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Real horns: Customized drinking cups, mugs, and glasses

Author: Miss Lavish London
by Miss Lavish London
Posted: Aug 30, 2021

Real horns: Customized drinking cups, mugs, and glasses

Real horns are extracted from the buffaloes or ox to be used as mugs, drinking vessels, and beer glasses. Horns are used as drinking glasses since the medieval ages. These are extracted from the buffaloes and ox, then converted into a drinkable vessel by removing its inner core through an extensive procedure. Some cups were made by commercial shops in the East, using a lathe to turn a flattened horn disc, which is then press-fitted into a groove, which is turned in the inside bottom of the cup. This requires great skill in order to achieve a precise fit that would help prevent leakage. Another original and standard method of producing a horn cup is by inserting a tightly fitting wooden disc into the bottom of the cup and securing it with wooden pegs or nails.

History of drinking horns

We know for sure that drinking horns have been around for 2,600 years, but they've likely been around for even longer than that. In all that time, drinking horns have gone from practical drinking vessels to meaningful and symbolic reminders of the hallowed past. They've been made of horn, metal, and glass by civilizations all over the world.

Procedure for making drinking horns

Horns have two sections, including the core and the outer horn. The thickness of the horn section dissolves when the core is removed, varying from animal to animal, making it one of the variables that make each horn unique. To remove the core, most horn-makers boil the horn until it is soft. The inside is made of marrow, and its removal is often messy and challenging. Another method is to leave it in a warm, dry spot until the core separates from the horn naturally. Either way, the core must be removed before being processed further.

The process of splitting a raw horn and pressing it to fit a design can be done with either a "hot" or "cold" method.

  • Cold Method – If the horner plans to use the natural shape of the horn without molding it, the horn doesn't need to be heat-treated. A practiced hand can see a horn and finish it off with beautiful designs using files, rasps, lathes, or other woodworking tools.
  • Hot Method – In the hot method, the horn is heated until it becomes pliable. This is where a true artisan is required. Each horn has a different melting point. If the horn exceeds that point, it will likely become unusable. A skilled craftsman uses careful judgment throughout the process to determine the best temperature for working each particular horn. There are several methods of heating horns ranging from boiling to dry baking.

Once the horn has been heat softened, it is then pressed into its designated shape. In the 1700s, a block presser used heated iron plates to fuse and shape the horn parts.

For our Game of Thrones Style Tankards, the horns are formed and then heated again. At that point, the lower part of the horn (closest to the tip) is partially removed to form a "tail." This part is then folded down, and when cooled, will create the handle.

Finishing touch

Once horns are formed, reheated, and set, they are cleaned and polished to specification. Some of our horns demand a high polish and smooth look, while others are less refined and have a more natural look. It is purely a matter of taste how much to polish. While it's true that raw horn doesn't necessarily need a coating to hold liquid, owners of natural horn must be careful not to use the cup for dairy or acidic beverages like cider. Because of this, we've opted to coat our horns, so they're able to hold any cold liquid.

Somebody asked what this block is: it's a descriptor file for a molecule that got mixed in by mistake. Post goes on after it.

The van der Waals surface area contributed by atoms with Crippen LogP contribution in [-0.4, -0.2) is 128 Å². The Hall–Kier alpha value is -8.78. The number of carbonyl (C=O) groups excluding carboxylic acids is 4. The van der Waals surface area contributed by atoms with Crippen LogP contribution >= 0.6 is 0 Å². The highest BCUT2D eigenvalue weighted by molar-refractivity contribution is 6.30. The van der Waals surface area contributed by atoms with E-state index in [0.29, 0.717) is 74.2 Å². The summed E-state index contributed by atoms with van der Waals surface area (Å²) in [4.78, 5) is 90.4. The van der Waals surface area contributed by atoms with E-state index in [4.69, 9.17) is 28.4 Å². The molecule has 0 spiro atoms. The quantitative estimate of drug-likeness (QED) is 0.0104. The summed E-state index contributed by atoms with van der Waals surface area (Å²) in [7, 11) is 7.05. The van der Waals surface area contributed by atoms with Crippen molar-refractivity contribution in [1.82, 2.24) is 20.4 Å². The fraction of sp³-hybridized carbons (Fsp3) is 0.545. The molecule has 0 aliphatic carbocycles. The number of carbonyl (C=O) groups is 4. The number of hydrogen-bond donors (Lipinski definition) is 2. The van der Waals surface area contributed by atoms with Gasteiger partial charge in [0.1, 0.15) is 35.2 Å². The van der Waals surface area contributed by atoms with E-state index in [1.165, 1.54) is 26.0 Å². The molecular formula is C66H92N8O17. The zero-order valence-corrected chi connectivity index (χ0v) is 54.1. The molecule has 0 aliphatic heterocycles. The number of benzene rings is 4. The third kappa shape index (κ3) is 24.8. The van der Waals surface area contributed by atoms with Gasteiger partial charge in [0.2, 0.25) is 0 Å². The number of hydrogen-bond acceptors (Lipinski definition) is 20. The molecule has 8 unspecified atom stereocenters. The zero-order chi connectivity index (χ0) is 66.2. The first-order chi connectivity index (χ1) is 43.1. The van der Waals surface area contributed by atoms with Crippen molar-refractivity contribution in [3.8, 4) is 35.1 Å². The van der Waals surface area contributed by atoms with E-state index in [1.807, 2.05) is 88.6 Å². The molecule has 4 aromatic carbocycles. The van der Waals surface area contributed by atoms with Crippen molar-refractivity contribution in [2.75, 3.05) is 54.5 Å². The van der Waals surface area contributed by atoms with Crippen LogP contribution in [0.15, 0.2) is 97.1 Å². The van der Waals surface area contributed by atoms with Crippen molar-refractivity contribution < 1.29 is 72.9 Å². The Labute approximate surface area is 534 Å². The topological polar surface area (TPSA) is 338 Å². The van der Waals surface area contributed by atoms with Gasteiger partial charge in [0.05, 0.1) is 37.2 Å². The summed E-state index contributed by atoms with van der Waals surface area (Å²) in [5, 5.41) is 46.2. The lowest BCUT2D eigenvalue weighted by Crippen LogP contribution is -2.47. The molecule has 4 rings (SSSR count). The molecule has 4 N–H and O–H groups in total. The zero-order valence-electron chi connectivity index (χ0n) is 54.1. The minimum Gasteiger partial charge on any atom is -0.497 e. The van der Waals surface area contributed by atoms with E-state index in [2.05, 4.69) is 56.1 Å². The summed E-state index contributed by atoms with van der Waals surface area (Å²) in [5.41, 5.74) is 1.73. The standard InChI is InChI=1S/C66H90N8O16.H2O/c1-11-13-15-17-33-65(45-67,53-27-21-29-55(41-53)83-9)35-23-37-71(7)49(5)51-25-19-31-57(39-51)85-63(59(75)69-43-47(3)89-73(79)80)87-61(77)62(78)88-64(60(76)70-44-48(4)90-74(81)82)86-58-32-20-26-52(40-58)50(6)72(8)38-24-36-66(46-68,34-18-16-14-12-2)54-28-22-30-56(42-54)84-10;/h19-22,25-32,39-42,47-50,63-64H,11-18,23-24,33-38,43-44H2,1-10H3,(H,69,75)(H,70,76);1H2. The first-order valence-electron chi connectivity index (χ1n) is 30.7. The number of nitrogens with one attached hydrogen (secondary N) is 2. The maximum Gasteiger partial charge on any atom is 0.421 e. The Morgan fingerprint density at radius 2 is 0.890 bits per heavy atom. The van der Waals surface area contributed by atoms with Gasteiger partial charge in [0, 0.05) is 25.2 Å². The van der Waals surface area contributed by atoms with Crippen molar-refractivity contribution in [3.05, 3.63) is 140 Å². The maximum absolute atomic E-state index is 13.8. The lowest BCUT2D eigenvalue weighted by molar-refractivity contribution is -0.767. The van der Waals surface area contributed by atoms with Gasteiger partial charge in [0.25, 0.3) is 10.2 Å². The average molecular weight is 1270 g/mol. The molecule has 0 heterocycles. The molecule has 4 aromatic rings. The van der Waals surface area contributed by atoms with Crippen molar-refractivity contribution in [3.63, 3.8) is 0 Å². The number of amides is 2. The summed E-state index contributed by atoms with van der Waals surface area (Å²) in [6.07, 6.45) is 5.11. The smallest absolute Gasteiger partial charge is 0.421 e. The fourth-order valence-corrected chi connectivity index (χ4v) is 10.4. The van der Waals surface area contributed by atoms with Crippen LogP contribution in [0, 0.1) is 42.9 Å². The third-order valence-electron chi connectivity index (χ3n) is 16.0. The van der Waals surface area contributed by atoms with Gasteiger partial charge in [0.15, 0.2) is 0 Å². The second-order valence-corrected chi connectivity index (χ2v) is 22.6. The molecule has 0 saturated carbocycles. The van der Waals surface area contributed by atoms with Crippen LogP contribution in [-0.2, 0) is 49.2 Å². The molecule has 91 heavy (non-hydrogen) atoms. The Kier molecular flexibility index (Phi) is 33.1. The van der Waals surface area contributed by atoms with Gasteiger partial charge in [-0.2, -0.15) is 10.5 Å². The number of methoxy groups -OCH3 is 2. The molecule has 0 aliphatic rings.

Traditional finishes include varnish, wax, or brewer’s pitch. Since wax and brewer’s pitch are more suspectable to degradation by acidic drinks and washing, Ale Horns are sealed using a specially formulated food-safe water-based coating. After polishing, sealing, and finishing, the horns are affixed with metal fittings or other decorations. The horner had planned and (optionally) engraved before being used.

Types of horns

The sutra Drinking horn: This drinking horn from Lazio, Italy, was made in the late sixth century AD by a master of the intricate glasswork that distinguished Italian horns from the rest. Horns like these were probably used for ale rather than wine and came to symbolize high status in Germanic society.

Hochdorf Chieftain’s Grave: This was discovered in Germany dated back to 530 BC has given us unmatched insight into the lives and customs of ancient Celts. In the burial chamber of a Celtic chieftain, many artifacts, including jewelry, clothing, and even a fish hook, were found. At the foot of the couch on which the body lay, a cauldron that was originally full of 100 gallons of mead lay within reach of enough drinking horns to host nine people.

Sutton Hoo: Sutton Hoo is the site of two 6th and 7th-century cemeteries in the East of England, one of which contained a completely undisturbed Anglo-Saxon ship burial. This was a significant archaeological find because, before this, it was challenging to tell myth from fact when it came to the early medieval period. The items found in the ship burial hearken the times of Beowulf, the Anglo Saxon hero who celebrated his victories by imbibing from his drinking horn while sitting in his vast mead hall.

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Author: Miss Lavish London

Miss Lavish London

Member since: Aug 24, 2021
Published articles: 5

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